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The milkweed plants were dirty and dried up, but I knew from past experience that there might be ladybugs crawling around on them. The first two plants that I checked were full of aphids, a favorite food of ladybugs, but I did not see any ladybugs at all. As I approached a third plant, I saw a flash of red and spotted a small ladybug crawling quickly down the stem of the plant. I was not as close as I could have like to have been, but managed to capture some images before the ladybug disappeared from sight.

I like the way that this shot turned out because the reddish-orange of the ladybug really stands out against the blues and greens in the rest of the photos. In case you are curious, the little specks of yellow are aphids. In this case, the aphids were safe, for this ladybug seemed to be in too much of a hurry to stop for a snack.

ladybug

© Michael Q. Powell. All rights reserved.

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Monarch butterflies (Danaus plexippus) are beautiful in any situation, but when you surround them with red, orange, and yellow flowers, they absolutely explode with color. I was thrilled when I spotted this Monarch during a short visit to Green Spring Gardens this past Saturday morning. The butterfly was initially quite skittish and flew all around before finally settling on what I believe to be some kind of lantana flower. I had to maneuver around to try to get a good shooting position, but the butterfly stayed put for a minute and accommodated me. I was super happy when I managed to include some of the colorful flowers in the background and I just love the way that the colors work so well together.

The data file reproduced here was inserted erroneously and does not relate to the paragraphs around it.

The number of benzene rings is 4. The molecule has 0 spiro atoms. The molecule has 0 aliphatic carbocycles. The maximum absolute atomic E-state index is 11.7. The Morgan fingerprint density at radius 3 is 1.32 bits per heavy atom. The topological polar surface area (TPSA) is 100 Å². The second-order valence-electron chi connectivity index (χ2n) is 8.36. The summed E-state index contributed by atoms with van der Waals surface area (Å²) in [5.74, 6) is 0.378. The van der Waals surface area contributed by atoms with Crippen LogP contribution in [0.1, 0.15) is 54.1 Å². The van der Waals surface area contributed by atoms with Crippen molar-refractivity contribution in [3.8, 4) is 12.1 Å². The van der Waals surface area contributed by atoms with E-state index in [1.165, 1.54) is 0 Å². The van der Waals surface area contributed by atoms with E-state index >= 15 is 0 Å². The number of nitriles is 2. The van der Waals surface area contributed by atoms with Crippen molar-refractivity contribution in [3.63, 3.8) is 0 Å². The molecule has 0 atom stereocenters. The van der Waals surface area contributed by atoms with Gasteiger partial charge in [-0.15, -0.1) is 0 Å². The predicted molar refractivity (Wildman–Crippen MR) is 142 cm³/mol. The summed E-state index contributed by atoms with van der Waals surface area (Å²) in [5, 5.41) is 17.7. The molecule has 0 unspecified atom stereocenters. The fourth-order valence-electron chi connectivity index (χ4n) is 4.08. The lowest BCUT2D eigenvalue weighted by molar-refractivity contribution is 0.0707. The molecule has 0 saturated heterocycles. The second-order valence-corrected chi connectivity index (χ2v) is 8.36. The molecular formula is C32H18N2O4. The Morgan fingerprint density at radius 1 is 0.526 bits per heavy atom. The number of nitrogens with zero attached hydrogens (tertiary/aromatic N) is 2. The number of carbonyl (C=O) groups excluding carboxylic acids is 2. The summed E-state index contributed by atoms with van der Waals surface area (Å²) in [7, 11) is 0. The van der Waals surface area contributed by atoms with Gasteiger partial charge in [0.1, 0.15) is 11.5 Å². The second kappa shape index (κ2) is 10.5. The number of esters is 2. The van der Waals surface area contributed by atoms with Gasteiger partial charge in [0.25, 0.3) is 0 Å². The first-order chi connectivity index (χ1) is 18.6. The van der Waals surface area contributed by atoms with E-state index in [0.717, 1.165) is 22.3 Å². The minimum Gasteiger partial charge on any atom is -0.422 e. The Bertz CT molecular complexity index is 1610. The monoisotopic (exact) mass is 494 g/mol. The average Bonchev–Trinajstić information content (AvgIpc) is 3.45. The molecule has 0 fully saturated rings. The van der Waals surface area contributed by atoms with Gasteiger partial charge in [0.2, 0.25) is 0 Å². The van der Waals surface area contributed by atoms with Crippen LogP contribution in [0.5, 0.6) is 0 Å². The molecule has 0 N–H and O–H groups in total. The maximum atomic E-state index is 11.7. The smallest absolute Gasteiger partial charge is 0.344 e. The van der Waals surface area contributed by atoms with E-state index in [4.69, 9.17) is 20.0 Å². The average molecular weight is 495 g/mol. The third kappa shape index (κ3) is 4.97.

monarch

© Michael Q. Powell. All rights reserved.

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I spotted this beautiful American Lady butterfly (Vanessa virginiensis) during a quick visit this past Saturday morning to Green Spring Gardens, a county-run historic garden not far from where I live. A lot of butterflies were active that day, but my eyes were immediately drawn to this American Lady, a species that I do not see very often. I had to chase it a bit before it stopped to feed on this flower, which was so popular that the American Lady had to share it with a much smaller skipper butterfly. The flower was growing near a fenced in area of public plots where people grow vegetables and the fence caused the striped effect in the background.

Although I spend most of my time photographing subjects in the wild, it was nice to visit a more cultivated place that was still ablaze with summer colors. I am quite conscious of the fact that the summer is slowly slipping away.

American Lady

© Michael Q. Powell. All rights reserved.

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When I first started getting serious about photography almost seven years ago, I often went shooting with my photography mentor Cindy Dyer. Cindy is accomplished in many areas of photography, but she is particularly passionate about capturing the beauty of flowers with her trusty macro lens. I learned a lot about the art of photography by shooting flowers side by side with her and reviewing my images with her.

Yesterday she and I made a short visit to Green Spring Gardens, a historical, county-run garden not far from our neighborhood, and it was wonderful to see how many flowers were in bloom. I was especially attracted by the poppies that I saw growing in several areas of the gardens—the star-like centers of the poppies seemed to beckon me.

Here are a few photos of those wonderful poppies, which came in a surprising variety of colors.

purple poppy

white poppy

purple poppy

© Michael Q. Powell. All rights reserved.